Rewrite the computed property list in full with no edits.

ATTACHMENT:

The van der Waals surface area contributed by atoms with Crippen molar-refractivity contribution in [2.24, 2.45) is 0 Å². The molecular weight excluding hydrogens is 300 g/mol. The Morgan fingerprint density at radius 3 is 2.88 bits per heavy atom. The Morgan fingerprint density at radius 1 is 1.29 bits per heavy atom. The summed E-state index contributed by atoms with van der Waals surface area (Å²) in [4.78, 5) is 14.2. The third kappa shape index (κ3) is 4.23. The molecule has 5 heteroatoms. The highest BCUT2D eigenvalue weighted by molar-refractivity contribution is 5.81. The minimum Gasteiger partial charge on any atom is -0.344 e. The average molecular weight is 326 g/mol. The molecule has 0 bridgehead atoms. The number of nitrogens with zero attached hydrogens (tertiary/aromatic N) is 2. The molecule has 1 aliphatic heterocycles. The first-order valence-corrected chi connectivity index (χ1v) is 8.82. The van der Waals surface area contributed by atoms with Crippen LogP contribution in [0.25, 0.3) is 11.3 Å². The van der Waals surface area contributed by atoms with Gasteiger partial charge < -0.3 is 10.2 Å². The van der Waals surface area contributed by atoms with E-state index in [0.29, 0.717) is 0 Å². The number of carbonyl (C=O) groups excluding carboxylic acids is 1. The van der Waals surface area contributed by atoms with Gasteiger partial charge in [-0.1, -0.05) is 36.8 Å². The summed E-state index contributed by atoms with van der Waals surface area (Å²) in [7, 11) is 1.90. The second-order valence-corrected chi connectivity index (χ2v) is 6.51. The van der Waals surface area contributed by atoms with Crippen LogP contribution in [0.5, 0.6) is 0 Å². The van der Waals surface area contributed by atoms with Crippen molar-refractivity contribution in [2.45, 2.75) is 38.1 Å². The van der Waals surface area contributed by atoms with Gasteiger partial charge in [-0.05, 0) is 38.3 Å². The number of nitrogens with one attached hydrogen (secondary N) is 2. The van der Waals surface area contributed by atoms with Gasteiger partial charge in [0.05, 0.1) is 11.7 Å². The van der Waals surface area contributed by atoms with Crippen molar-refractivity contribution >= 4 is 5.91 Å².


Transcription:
The van der Waals surface area contributed by atoms with Crippen molar-refractivity contribution in [2.24, 2.45) is 0 Å². The molecular weight excluding hydrogens is 300 g/mol. The Morgan fingerprint density at radius 3 is 2.88 bits per heavy atom. The Morgan fingerprint density at radius 1 is 1.29 bits per heavy atom. The summed E-state index contributed by atoms with van der Waals surface area (Å²) in [4.78, 5) is 14.2. The third kappa shape index (κ3) is 4.23. The molecule has 5 heteroatoms. The highest BCUT2D eigenvalue weighted by molar-refractivity contribution is 5.81. The minimum Gasteiger partial charge on any atom is -0.344 e. The average molecular weight is 326 g/mol. The molecule has 0 bridgehead atoms. The number of nitrogens with zero attached hydrogens (tertiary/aromatic N) is 2. The molecule has 1 aliphatic heterocycles. The first-order valence-corrected chi connectivity index (χ1v) is 8.82. The van der Waals surface area contributed by atoms with Crippen LogP contribution in [0.25, 0.3) is 11.3 Å². The van der Waals surface area contributed by atoms with Gasteiger partial charge < -0.3 is 10.2 Å². The van der Waals surface area contributed by atoms with E-state index in [0.29, 0.717) is 0 Å². The number of carbonyl (C=O) groups excluding carboxylic acids is 1. The van der Waals surface area contributed by atoms with Gasteiger partial charge in [-0.1, -0.05) is 36.8 Å². The summed E-state index contributed by atoms with van der Waals surface area (Å²) in [7, 11) is 1.90. The second-order valence-corrected chi connectivity index (χ2v) is 6.51. The van der Waals surface area contributed by atoms with Crippen LogP contribution in [0.5, 0.6) is 0 Å². The van der Waals surface area contributed by atoms with Crippen molar-refractivity contribution in [2.45, 2.75) is 38.1 Å². The van der Waals surface area contributed by atoms with Gasteiger partial charge in [-0.05, 0) is 38.3 Å². The number of nitrogens with one attached hydrogen (secondary N) is 2. The van der Waals surface area contributed by atoms with Gasteiger partial charge in [0.05, 0.1) is 11.7 Å². The van der Waals surface area contributed by atoms with Crippen molar-refractivity contribution >= 4 is 5.91 Å².